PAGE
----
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Explainer-Why did the SEC release a report on GameStop? By Reuters


© Reuters. FILE PHOTO – The seal of U.S Securities and Exchange Commission is displayed on the wall in Washington at the SEC Headquarters, Washington. June 24, 2011. REUTERS/Jonathan Ernst/File Photograph

John McCrank

NEW YORK (Reuters), – Monday’s report by the U.S. Securities and Exchange Commission examined the intense trading that took place in stocks of retailers. GameStop Corp (NYSE:), as well other’meme’ stocks, January. We recommended areas of regulatory concern.

This report may have implications on where and how retail stock orders are executed, the payment for that service, trading restrictions, as well as transparency regarding short-term sales.

These are the key facts from GameStop’s saga.

What HAPPENED?

GameStop shares rose more than 1,600% in January, as investors conspired on Reddit’s WallStreetBets forums to attempt to buy the stock at a high price and for hedge funds to disperse their bets.

GameStop shares’ extreme volatility and the other well-known meme stocks prompted the establishment of the clearinghouse, which guarantees trades before they are finished to obtain collateral from brokers so that trades can be cleared.

This led to the formation of several brokerages including Robinhood (NASDAQ) Markets Charles Schwab (NYSE:) Corp. to temporarily limit trading in red-hot stock, curbing rally, irritating retail traders, and rattling markets confidence.

WHY IS RETAIL TRADING SO IMPORTANT?

Fidelity and Schwab, large retail brokers, followed Robinhood’s footsteps and eliminated trading commissions at the end of 2019.

Retail trading rose dramatically after COVID-19 lockeddowns in 2020. Major entertainment events were cancelled and stimulus checks to U.S. homes was sent.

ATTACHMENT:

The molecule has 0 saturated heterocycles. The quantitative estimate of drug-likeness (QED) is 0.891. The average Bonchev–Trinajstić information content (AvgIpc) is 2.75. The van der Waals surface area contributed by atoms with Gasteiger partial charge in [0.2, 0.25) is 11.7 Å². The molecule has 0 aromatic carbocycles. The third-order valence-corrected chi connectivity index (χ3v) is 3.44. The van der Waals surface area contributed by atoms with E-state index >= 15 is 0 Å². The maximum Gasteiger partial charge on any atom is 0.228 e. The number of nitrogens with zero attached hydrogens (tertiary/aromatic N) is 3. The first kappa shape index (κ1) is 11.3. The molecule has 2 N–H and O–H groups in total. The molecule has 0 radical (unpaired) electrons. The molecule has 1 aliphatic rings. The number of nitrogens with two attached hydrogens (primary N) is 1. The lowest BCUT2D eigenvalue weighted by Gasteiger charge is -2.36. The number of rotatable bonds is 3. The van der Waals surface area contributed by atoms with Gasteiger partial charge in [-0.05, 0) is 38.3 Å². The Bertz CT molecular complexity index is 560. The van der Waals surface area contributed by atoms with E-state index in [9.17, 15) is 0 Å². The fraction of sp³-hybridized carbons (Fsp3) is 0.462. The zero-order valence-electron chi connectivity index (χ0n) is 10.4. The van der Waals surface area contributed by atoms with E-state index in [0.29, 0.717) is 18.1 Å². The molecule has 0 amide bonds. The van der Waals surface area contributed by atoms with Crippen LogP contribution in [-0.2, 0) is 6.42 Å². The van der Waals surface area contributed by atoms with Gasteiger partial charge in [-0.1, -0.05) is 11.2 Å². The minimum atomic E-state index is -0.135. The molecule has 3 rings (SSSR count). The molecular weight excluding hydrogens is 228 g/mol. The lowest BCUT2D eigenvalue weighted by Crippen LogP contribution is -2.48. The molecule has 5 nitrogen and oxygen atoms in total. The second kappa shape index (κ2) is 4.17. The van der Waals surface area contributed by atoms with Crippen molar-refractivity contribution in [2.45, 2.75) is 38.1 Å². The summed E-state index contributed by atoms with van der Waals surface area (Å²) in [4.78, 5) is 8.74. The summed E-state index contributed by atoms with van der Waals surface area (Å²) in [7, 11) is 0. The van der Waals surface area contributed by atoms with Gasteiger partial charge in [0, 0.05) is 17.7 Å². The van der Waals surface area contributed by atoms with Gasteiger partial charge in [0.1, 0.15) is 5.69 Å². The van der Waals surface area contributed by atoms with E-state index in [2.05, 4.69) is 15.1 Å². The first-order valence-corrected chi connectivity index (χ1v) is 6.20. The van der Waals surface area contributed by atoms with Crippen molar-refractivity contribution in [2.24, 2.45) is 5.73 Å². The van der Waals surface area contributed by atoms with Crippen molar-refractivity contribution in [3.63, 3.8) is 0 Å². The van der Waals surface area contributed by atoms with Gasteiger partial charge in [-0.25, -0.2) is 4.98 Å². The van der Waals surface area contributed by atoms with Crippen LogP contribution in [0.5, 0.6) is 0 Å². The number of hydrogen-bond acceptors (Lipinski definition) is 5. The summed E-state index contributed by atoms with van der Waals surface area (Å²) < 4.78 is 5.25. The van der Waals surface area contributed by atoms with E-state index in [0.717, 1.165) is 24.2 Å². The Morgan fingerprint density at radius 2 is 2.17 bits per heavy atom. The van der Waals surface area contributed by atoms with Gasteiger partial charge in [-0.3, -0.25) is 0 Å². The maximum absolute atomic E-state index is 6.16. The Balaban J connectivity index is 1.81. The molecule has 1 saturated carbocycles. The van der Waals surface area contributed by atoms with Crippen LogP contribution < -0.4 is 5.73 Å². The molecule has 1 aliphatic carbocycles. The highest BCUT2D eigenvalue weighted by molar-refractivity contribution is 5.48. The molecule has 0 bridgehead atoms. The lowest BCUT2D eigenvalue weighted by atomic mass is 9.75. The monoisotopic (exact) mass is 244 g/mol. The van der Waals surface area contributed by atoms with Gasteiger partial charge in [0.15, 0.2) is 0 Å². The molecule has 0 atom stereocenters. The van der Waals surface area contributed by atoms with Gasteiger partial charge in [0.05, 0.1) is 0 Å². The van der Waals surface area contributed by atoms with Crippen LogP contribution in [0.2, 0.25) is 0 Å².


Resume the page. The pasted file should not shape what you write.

Although the GameStop panic was centered around retail investors who took on large hedge funds, institutions were key players in both the buying and the selling.

WHO WAS HUT?

Melvin Capital hedge fund needed $2.75 Billion to save its position in GameStop, which it lost in January.

Anyone who purchased GameStop shares for $482.95 Jan. 28, and sold them thereafter would have lost their money.

GameStop shares trade at $183.28 right now, which is nearly 1,275% above the level they were one year ago.

What HAS HAPPENED IN THE END?

Congress had several hearings about the GameStop episode.

– SEC requests public input on “gamification” in trading apps.

– U.S. stocks’ main post-trade utility has suggested reducing the settlement time for stock trades by one day from the date they occur.

Many companies and groups from the industry have suggested ways to improve transparency regarding retail order execution.

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Mike Robinson
Mike covers the financial, utilities and biotechnology sectors for Street Register. He has been writing about investment and personal finance topics for almost 12 years. Mike has an MBA in Finance from Wake Forest University.